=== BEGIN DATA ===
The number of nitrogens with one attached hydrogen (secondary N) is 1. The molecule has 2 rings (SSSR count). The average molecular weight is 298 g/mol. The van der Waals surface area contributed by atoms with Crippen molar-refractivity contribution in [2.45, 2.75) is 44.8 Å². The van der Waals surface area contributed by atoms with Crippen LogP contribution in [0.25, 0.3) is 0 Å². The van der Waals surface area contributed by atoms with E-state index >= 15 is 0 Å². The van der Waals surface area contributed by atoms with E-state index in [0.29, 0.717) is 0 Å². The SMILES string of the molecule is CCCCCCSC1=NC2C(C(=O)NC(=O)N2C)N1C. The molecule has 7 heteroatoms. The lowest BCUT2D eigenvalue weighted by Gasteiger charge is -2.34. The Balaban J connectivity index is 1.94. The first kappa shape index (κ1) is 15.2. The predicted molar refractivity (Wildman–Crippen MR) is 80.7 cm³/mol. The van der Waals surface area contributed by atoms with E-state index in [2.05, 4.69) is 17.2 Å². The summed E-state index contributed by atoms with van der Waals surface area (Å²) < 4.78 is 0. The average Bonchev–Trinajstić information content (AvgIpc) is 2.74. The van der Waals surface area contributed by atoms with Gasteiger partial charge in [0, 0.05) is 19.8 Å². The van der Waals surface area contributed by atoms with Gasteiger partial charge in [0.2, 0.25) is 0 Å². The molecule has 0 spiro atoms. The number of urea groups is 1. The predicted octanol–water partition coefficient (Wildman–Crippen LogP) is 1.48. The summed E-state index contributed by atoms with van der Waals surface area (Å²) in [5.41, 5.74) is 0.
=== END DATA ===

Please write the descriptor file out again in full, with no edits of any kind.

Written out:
The number of nitrogens with one attached hydrogen (secondary N) is 1. The molecule has 2 rings (SSSR count). The average molecular weight is 298 g/mol. The van der Waals surface area contributed by atoms with Crippen molar-refractivity contribution in [2.45, 2.75) is 44.8 Å². The van der Waals surface area contributed by atoms with Crippen LogP contribution in [0.25, 0.3) is 0 Å². The van der Waals surface area contributed by atoms with E-state index >= 15 is 0 Å². The van der Waals surface area contributed by atoms with E-state index in [0.29, 0.717) is 0 Å². The SMILES string of the molecule is CCCCCCSC1=NC2C(C(=O)NC(=O)N2C)N1C. The molecule has 7 heteroatoms. The lowest BCUT2D eigenvalue weighted by Gasteiger charge is -2.34. The Balaban J connectivity index is 1.94. The first kappa shape index (κ1) is 15.2. The predicted molar refractivity (Wildman–Crippen MR) is 80.7 cm³/mol. The van der Waals surface area contributed by atoms with E-state index in [2.05, 4.69) is 17.2 Å². The summed E-state index contributed by atoms with van der Waals surface area (Å²) < 4.78 is 0. The average Bonchev–Trinajstić information content (AvgIpc) is 2.74. The van der Waals surface area contributed by atoms with Gasteiger partial charge in [0, 0.05) is 19.8 Å². The van der Waals surface area contributed by atoms with Gasteiger partial charge in [0.2, 0.25) is 0 Å². The molecule has 0 spiro atoms. The number of urea groups is 1. The predicted octanol–water partition coefficient (Wildman–Crippen LogP) is 1.48. The summed E-state index contributed by atoms with van der Waals surface area (Å²) in [5.41, 5.74) is 0.